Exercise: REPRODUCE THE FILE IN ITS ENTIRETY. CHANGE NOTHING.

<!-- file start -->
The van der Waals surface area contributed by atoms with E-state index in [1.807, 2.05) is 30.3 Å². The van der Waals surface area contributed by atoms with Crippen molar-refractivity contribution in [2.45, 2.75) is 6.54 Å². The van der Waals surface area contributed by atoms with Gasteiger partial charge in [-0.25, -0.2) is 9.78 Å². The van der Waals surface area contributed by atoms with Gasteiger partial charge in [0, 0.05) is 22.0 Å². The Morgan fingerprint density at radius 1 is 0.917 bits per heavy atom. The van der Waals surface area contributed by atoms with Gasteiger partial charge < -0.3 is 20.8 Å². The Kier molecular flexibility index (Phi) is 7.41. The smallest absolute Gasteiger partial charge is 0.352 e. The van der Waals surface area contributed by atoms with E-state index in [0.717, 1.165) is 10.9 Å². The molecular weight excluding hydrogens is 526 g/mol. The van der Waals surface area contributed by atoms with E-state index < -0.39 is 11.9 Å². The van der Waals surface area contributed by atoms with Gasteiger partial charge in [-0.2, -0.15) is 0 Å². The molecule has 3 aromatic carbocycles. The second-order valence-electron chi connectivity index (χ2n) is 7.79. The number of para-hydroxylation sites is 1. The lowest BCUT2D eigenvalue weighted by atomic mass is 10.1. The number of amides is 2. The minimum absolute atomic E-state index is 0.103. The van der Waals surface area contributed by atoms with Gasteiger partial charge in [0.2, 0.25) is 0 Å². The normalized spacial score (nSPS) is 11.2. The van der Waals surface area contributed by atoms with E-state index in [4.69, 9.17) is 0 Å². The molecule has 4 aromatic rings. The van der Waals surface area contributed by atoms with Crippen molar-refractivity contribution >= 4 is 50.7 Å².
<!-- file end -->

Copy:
The van der Waals surface area contributed by atoms with E-state index in [1.807, 2.05) is 30.3 Å². The van der Waals surface area contributed by atoms with Crippen molar-refractivity contribution in [2.45, 2.75) is 6.54 Å². The van der Waals surface area contributed by atoms with Gasteiger partial charge in [-0.25, -0.2) is 9.78 Å². The van der Waals surface area contributed by atoms with Gasteiger partial charge in [0, 0.05) is 22.0 Å². The Morgan fingerprint density at radius 1 is 0.917 bits per heavy atom. The van der Waals surface area contributed by atoms with Gasteiger partial charge < -0.3 is 20.8 Å². The Kier molecular flexibility index (Phi) is 7.41. The smallest absolute Gasteiger partial charge is 0.352 e. The van der Waals surface area contributed by atoms with E-state index in [0.717, 1.165) is 10.9 Å². The molecular weight excluding hydrogens is 526 g/mol. The van der Waals surface area contributed by atoms with E-state index < -0.39 is 11.9 Å². The van der Waals surface area contributed by atoms with Gasteiger partial charge in [-0.2, -0.15) is 0 Å². The molecule has 3 aromatic carbocycles. The second-order valence-electron chi connectivity index (χ2n) is 7.79. The number of para-hydroxylation sites is 1. The lowest BCUT2D eigenvalue weighted by atomic mass is 10.1. The number of amides is 2. The minimum absolute atomic E-state index is 0.103. The van der Waals surface area contributed by atoms with Gasteiger partial charge in [0.2, 0.25) is 0 Å². The normalized spacial score (nSPS) is 11.2. The van der Waals surface area contributed by atoms with E-state index in [4.69, 9.17) is 0 Å². The molecule has 4 aromatic rings. The van der Waals surface area contributed by atoms with Crippen molar-refractivity contribution >= 4 is 50.7 Å².